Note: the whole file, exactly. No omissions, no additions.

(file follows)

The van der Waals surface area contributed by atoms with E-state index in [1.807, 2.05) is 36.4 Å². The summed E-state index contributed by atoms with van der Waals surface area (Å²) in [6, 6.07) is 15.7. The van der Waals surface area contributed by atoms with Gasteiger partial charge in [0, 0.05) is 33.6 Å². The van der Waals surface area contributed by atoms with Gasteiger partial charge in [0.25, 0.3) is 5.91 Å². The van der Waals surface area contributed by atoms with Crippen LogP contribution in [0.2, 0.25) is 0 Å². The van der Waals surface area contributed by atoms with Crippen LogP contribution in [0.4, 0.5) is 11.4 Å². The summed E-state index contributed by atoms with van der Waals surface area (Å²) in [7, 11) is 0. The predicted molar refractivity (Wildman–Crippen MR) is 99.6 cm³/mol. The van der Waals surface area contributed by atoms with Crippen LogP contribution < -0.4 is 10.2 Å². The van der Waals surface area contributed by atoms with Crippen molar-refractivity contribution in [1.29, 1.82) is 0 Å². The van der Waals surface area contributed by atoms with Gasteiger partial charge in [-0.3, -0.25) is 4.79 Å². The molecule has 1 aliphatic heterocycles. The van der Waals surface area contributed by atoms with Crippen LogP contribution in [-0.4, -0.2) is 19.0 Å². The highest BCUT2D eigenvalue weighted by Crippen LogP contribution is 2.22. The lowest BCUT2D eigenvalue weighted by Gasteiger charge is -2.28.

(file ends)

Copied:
The van der Waals surface area contributed by atoms with E-state index in [1.807, 2.05) is 36.4 Å². The summed E-state index contributed by atoms with van der Waals surface area (Å²) in [6, 6.07) is 15.7. The van der Waals surface area contributed by atoms with Gasteiger partial charge in [0, 0.05) is 33.6 Å². The van der Waals surface area contributed by atoms with Gasteiger partial charge in [0.25, 0.3) is 5.91 Å². The van der Waals surface area contributed by atoms with Crippen LogP contribution in [0.2, 0.25) is 0 Å². The van der Waals surface area contributed by atoms with Crippen LogP contribution in [0.4, 0.5) is 11.4 Å². The summed E-state index contributed by atoms with van der Waals surface area (Å²) in [7, 11) is 0. The predicted molar refractivity (Wildman–Crippen MR) is 99.6 cm³/mol. The van der Waals surface area contributed by atoms with Crippen LogP contribution < -0.4 is 10.2 Å². The van der Waals surface area contributed by atoms with Crippen molar-refractivity contribution in [1.29, 1.82) is 0 Å². The van der Waals surface area contributed by atoms with Gasteiger partial charge in [-0.3, -0.25) is 4.79 Å². The molecule has 1 aliphatic heterocycles. The van der Waals surface area contributed by atoms with Crippen LogP contribution in [-0.4, -0.2) is 19.0 Å². The highest BCUT2D eigenvalue weighted by Crippen LogP contribution is 2.22. The lowest BCUT2D eigenvalue weighted by Gasteiger charge is -2.28.